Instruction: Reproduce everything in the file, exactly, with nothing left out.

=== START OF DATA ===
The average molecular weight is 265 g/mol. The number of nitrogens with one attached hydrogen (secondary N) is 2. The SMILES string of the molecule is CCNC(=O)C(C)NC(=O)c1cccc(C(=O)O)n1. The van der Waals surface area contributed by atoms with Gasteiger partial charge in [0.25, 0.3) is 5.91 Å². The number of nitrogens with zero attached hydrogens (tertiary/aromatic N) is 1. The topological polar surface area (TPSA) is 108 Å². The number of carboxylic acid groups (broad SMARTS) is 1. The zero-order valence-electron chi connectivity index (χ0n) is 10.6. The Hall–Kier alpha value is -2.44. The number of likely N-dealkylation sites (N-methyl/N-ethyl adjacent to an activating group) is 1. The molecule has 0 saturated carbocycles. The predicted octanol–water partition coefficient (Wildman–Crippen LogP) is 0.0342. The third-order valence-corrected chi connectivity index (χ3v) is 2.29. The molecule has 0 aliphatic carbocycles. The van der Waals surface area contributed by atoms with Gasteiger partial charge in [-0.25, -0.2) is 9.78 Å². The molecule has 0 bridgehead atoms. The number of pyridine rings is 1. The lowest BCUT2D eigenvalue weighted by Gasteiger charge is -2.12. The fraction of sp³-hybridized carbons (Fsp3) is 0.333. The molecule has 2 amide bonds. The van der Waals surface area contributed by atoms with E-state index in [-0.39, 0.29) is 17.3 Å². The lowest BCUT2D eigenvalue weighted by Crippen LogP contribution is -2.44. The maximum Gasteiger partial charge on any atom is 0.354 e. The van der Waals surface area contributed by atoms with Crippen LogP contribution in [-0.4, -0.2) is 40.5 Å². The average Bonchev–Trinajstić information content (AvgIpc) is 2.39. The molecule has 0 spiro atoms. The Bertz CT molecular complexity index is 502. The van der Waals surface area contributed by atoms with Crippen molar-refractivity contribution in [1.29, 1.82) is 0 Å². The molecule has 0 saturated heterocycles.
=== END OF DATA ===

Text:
The average molecular weight is 265 g/mol. The number of nitrogens with one attached hydrogen (secondary N) is 2. The SMILES string of the molecule is CCNC(=O)C(C)NC(=O)c1cccc(C(=O)O)n1. The van der Waals surface area contributed by atoms with Gasteiger partial charge in [0.25, 0.3) is 5.91 Å². The number of nitrogens with zero attached hydrogens (tertiary/aromatic N) is 1. The topological polar surface area (TPSA) is 108 Å². The number of carboxylic acid groups (broad SMARTS) is 1. The zero-order valence-electron chi connectivity index (χ0n) is 10.6. The Hall–Kier alpha value is -2.44. The number of likely N-dealkylation sites (N-methyl/N-ethyl adjacent to an activating group) is 1. The molecule has 0 saturated carbocycles. The predicted octanol–water partition coefficient (Wildman–Crippen LogP) is 0.0342. The third-order valence-corrected chi connectivity index (χ3v) is 2.29. The molecule has 0 aliphatic carbocycles. The van der Waals surface area contributed by atoms with Gasteiger partial charge in [-0.25, -0.2) is 9.78 Å². The molecule has 0 bridgehead atoms. The number of pyridine rings is 1. The lowest BCUT2D eigenvalue weighted by Gasteiger charge is -2.12. The fraction of sp³-hybridized carbons (Fsp3) is 0.333. The molecule has 2 amide bonds. The van der Waals surface area contributed by atoms with E-state index in [-0.39, 0.29) is 17.3 Å². The lowest BCUT2D eigenvalue weighted by Crippen LogP contribution is -2.44. The maximum Gasteiger partial charge on any atom is 0.354 e. The van der Waals surface area contributed by atoms with Crippen LogP contribution in [-0.4, -0.2) is 40.5 Å². The average Bonchev–Trinajstić information content (AvgIpc) is 2.39. The molecule has 0 spiro atoms. The Bertz CT molecular complexity index is 502. The van der Waals surface area contributed by atoms with Crippen molar-refractivity contribution in [1.29, 1.82) is 0 Å². The molecule has 0 saturated heterocycles.